Will look forward to hearing your full report of your trip!
re: jen kalb
Really, Jen (or Ms. Kalb if you prefer), no need for the faux populism. I'm sure you've spent much more time in Italy than we have, but in two trips just within the past year, eating in lots of trattorie and osterie as well as some ristoranti (including lots of places with no tablecloths), I don't think I saw a single paper napkin anywhere else except the Autogrill.
Most places regardless of category, when one primo was ordered for two, would unasked bring at least a 2d plate and cutlery, often 2 additional plates so the one the food was served on could sit on the table a la famiglia. Sometimes, again unasked, the serving even would be divided in the kitchen and served on separate plates.
Just lucky, I guess.
What we ate: Pasta with asparagus and pumpkin flowers; ossobucco; rabbit with lemon and olives; and a bottle of Schioppetino (Grillo 2010). Certainly not bad, just ordinary. One can do better. we certainly did.
Just lucky, I guess.
I guess these just arent my standards for judging. I Faux populism? Just talking about our experience and preference since we do not like uncomfortable or slipshod situations any more than the next person. But I dont remember ever being without sufficient plates or cutlery in Italy. Except in more upscale places a dish has not been divided out onto two plates - and we would actually prefer not.
Maybe you have been more specific in your ordering than we typically are.
It may be that La Zucca has slipped down in food quality and service since we were there - we did get to have their famous zucca flan (probably in season now) which I will be seeking to replicate again this thanksgiving. your report is valuable and I look forward to the rest.
Loving this list. I am heading to Venice for three days starting New Year's eve. Staying at an apartment near Rialto. If you had to narrow this down to 4-5 and needed a) 2 chicetti places b) one special but not exorbitant place for New Year's eve and c) one place not to miss, what would it be? Fine saving the nicer place for a night other than NYE as long as I have a reservation on NYE. Planning on heading to San Marco for fireworks after dinner
Heading to Bologna on Jan 2nd for more eating, but my wife is super excited about Venice and I want to make sure we do it right.
probably repeating what PBSF advised on other thread, but since so many restaurant (maybe half of the good ones?) close for some or all of this period it makes senst to focus more on which ones are open than on cutting down Sid's list. You could call around or ask your hotel to. Here's a prior thread that illustrates experiences and may hav some ideas. Also, maybe another good soul will do the research closer to the date.
Anice Stellato is NOT expensive by the way, and we walked in at lunch time without a res (no0t that I would necessarily recommend taking this risk at this season), What is way expensive in Venice and Italy generally is the fresh whole fish (usually sold by the pound). It can be very good but it is possible to spend a lot of money for this unintentionally.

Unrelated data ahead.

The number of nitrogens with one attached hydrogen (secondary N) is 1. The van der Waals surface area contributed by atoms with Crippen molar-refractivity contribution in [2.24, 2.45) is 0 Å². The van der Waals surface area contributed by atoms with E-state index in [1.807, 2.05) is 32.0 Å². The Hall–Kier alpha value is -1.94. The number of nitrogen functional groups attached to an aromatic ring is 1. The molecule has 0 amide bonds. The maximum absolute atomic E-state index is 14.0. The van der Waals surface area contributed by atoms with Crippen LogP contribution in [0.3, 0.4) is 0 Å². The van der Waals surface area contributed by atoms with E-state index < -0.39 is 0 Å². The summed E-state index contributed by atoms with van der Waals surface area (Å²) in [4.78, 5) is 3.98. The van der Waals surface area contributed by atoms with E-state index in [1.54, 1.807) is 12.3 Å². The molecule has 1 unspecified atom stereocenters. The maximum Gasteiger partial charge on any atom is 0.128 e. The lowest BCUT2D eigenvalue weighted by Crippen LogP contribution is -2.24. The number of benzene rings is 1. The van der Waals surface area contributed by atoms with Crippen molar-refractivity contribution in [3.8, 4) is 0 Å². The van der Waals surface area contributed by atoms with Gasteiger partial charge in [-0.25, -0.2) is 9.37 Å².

da Lele is worth it mainly if you are already heading for Murano. the critique is that the hosts sometimes hold back on certain specialties and only serves them to regulars (locals) - so you can ask for something, be denied it and see it served to an adjoining table. Doesnt detract from the overall food quality and the otherwise pleasant atmosphere but may be an issue for some people who cant overlook the snub.
We liked La Zucca (no fish, rich veg, cheese and meat specialties) but they were closed during our one Christmas visit to Venice many years ago so like the others, check.
Thanks, biltritewave; be sure to post your own judgements on your return from Venice In reply to jen kalb below, whose opinions are always valuable and useful, what is "expensive" and what is "inexpensive" differs person to person. (So let's have some other postings similar to "Sid's Short[er] list".) In my opinion, Venice is simply expensive, and the restaurants are either "expensive" and "more expensive".
But what do I know? I'm just a country boy.
I didnt think Antiche Carampane was particularly expensive when we visited. I would target it for lunch after a visit to the Rialto market, and sit outside. I wouldnt miss it
The recent posts remind me that I've not yet reported our experiences in Venezia last Spring. But I can say now that we too didn't find Antiche Carampane particularly expensive. Lunch for two, including a bottle of wine and probably an aperitivo to start, was $125 (at last June's exchange rates). And well worth it.
re: John Talbott
Just to give some feedback as a partial thank you to everyone on this thread in summary fashion (full reviews are on John Talbott's Paris):
Best amuse: deep fried baby shrimp at Antiche Carapagne
Best dish: octopus at La Porta d'Acqua
Best fish: sole at Da Tura (Mestre)
Best rabbit ragu: Moro (Mestre)
Best green salad - the Fiachetteria Toscana
Best pizza - Columbus (Mestre)
Best name for an Italian resto: Soul Kitchen (mestre)
re: John Talbott
Read your write up. Thank you for sharing your experience. Not surprising that you had an excellent green salad at FT. Venice gets some of the best arugula and mache. You have been visiting Venice way back if you remember Antiche Carampane was a run down bacaro. Although our apartment is a 5 minute walk from La Porte d'Acqua, we have not been there in years. Wasn't memorable then but will give it a try next week.